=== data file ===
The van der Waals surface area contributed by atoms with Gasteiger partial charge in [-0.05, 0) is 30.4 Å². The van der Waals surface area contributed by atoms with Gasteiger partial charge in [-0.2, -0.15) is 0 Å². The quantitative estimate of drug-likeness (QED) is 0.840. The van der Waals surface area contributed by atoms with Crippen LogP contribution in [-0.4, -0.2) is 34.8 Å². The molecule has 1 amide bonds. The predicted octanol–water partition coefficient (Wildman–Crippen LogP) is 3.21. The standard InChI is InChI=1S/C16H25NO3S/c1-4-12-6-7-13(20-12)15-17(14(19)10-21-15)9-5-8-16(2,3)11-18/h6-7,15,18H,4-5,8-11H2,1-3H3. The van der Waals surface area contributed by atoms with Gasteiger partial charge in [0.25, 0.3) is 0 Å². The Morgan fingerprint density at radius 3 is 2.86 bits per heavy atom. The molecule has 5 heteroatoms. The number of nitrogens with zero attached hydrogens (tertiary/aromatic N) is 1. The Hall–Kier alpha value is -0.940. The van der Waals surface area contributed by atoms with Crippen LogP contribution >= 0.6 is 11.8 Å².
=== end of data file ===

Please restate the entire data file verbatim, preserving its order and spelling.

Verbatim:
The van der Waals surface area contributed by atoms with Gasteiger partial charge in [-0.05, 0) is 30.4 Å². The van der Waals surface area contributed by atoms with Gasteiger partial charge in [-0.2, -0.15) is 0 Å². The quantitative estimate of drug-likeness (QED) is 0.840. The van der Waals surface area contributed by atoms with Crippen LogP contribution in [-0.4, -0.2) is 34.8 Å². The molecule has 1 amide bonds. The predicted octanol–water partition coefficient (Wildman–Crippen LogP) is 3.21. The standard InChI is InChI=1S/C16H25NO3S/c1-4-12-6-7-13(20-12)15-17(14(19)10-21-15)9-5-8-16(2,3)11-18/h6-7,15,18H,4-5,8-11H2,1-3H3. The van der Waals surface area contributed by atoms with Gasteiger partial charge in [0.25, 0.3) is 0 Å². The Morgan fingerprint density at radius 3 is 2.86 bits per heavy atom. The molecule has 5 heteroatoms. The number of nitrogens with zero attached hydrogens (tertiary/aromatic N) is 1. The Hall–Kier alpha value is -0.940. The van der Waals surface area contributed by atoms with Crippen LogP contribution >= 0.6 is 11.8 Å².